Ippudo just opened a new franchise at Star Vista, offering 1-for-1 ramen on their opening day, 06 Nov 2017. This is a special franchise because they don’t just sell ramen like what their other outlets do, they also serve cafe-inspired dishes like Lasagna Gyoza, Hattendo cream buns, coffee, as well as exclusive ramen dishes Maze Soba and Tantanmen (I thought I just blog about Santouka serving Mazesoba and Tantanmen not too long ago, and now Ippudo following suit? These are about two of Singapore’s best ramen chain anyway!).

My dining companion and I deliberately arranged to meet 2pm to avoid a possible lunch crowd, but what we could not foresee was the massive student fans from the nearby institutions joining in the ramen craze, eventually we waited for a good 60 minutes, by then I was already in a state of famine.

We both ordered their Akamaru Shinaji ramen, the basic version that comes without Tamago (additional $3, which in my opinion was a tad expensive). It really came very promptly that I suspect they were already cooking it even before we placed order (at least for the noodle, so what left was probably adding the ingredients).

The broth was Tonkotsu, with special blended miso paste along with lots of lard. It was then added with garlic oil, and of course, as its name suggested, chilli oil. The broth offers a rich milky taste, so delightful that my dining companion, who usually doesn’t finish her ramen broth, literally gulped everything that came inside the bowl. As for the noodle, we were asked how we’d prefer the noodle to be done, we wanted it to be medium, and that’s exactly how it turned out to be. The noodle, my favourite Kyushu-style Hosomen, was accompanied by the usual suspect of charsiu made of pork belly and loin (2 small pieces), bean sprout, black fungus, and spring onions. As expected, Ippudo ramen is quite satisfying.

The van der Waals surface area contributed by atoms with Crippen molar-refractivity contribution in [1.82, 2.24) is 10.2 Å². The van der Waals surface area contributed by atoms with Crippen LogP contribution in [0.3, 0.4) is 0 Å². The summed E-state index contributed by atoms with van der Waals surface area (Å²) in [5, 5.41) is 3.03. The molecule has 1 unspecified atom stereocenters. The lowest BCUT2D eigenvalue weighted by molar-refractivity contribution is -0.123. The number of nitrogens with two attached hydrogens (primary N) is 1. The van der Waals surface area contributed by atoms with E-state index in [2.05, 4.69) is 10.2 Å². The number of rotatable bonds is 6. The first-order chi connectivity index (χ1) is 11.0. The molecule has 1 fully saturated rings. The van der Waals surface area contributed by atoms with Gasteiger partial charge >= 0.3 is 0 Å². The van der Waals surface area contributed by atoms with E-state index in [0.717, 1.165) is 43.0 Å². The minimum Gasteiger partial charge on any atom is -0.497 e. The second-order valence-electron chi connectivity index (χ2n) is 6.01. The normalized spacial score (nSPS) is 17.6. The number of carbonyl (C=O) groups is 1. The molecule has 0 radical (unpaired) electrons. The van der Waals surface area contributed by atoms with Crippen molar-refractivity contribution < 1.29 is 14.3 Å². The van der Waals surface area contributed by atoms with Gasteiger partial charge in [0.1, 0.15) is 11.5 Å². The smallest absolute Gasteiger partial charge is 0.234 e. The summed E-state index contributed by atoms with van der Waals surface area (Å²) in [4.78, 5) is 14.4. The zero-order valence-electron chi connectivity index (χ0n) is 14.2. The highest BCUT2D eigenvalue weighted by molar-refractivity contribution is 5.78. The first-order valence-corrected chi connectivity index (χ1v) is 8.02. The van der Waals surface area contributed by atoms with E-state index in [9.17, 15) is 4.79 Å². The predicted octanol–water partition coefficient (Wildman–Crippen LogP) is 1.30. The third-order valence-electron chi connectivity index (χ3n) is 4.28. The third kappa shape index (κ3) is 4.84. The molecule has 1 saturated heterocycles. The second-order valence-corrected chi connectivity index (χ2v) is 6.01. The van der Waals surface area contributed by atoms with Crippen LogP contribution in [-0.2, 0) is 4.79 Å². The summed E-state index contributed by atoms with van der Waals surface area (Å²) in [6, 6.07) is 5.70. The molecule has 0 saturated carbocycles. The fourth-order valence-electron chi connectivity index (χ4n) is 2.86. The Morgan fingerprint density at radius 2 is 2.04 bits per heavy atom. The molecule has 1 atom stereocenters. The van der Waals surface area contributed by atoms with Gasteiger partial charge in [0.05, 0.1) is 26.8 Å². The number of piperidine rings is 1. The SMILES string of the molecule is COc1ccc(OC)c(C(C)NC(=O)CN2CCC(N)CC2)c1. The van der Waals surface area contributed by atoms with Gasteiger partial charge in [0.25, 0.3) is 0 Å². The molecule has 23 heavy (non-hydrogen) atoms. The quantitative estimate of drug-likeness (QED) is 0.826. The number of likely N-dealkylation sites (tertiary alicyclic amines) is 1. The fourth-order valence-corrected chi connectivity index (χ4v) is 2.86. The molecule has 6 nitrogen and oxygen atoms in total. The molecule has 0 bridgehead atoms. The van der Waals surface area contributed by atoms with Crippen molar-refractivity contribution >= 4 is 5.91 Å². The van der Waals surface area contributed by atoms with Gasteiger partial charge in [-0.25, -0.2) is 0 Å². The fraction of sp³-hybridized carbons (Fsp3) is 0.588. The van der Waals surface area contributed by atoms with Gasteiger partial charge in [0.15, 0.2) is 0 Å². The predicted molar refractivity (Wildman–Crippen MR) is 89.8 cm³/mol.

After the meal, we were each given a Hattendo matcha bun for being among the first 500 patrons, which would have cost $2.50 each if bought from Hattendo’s outlet at Tanjong Pagar Plaza. 😀

 

Japan Rail Cafe

Published October 30, 2017 by piggie

Credit: Japan Rail Cafe

I have been to Japan Rail Cafe many times, although mostly for their exclusive events rather than having a proper dining there. And actually, I have recently done a post on them for Jpassport but for some unscrupulous blogger to plagiarise for her own benefits that I had to take it down before more people are taking advantage. Hence, this time round, I ain’t gonna elaborate into details and only giving a brief introduction on the cafe.

Japan Rail Cafe is the brainchild of East Japan Railway. It is probably the first of its kind in the world where a cafe integrates with retail, travel desk, and most significantly, to promote interest in visiting Japan, hence the reason in hosting many events to introduce different regions of Japan each month, not just the regions where their rail network plies. And this month, it’s Kagoshima.

Japan Rail Cafe does not have a ‘proper’ menu, instead they publish their menu on a monthly tabloid which also serves as their magazine. It’s practical in a sense, because in doing so, they can conveniently include seasonal and regional food they serve only for one particular month, in conjunction with special festive or the featured region of the month.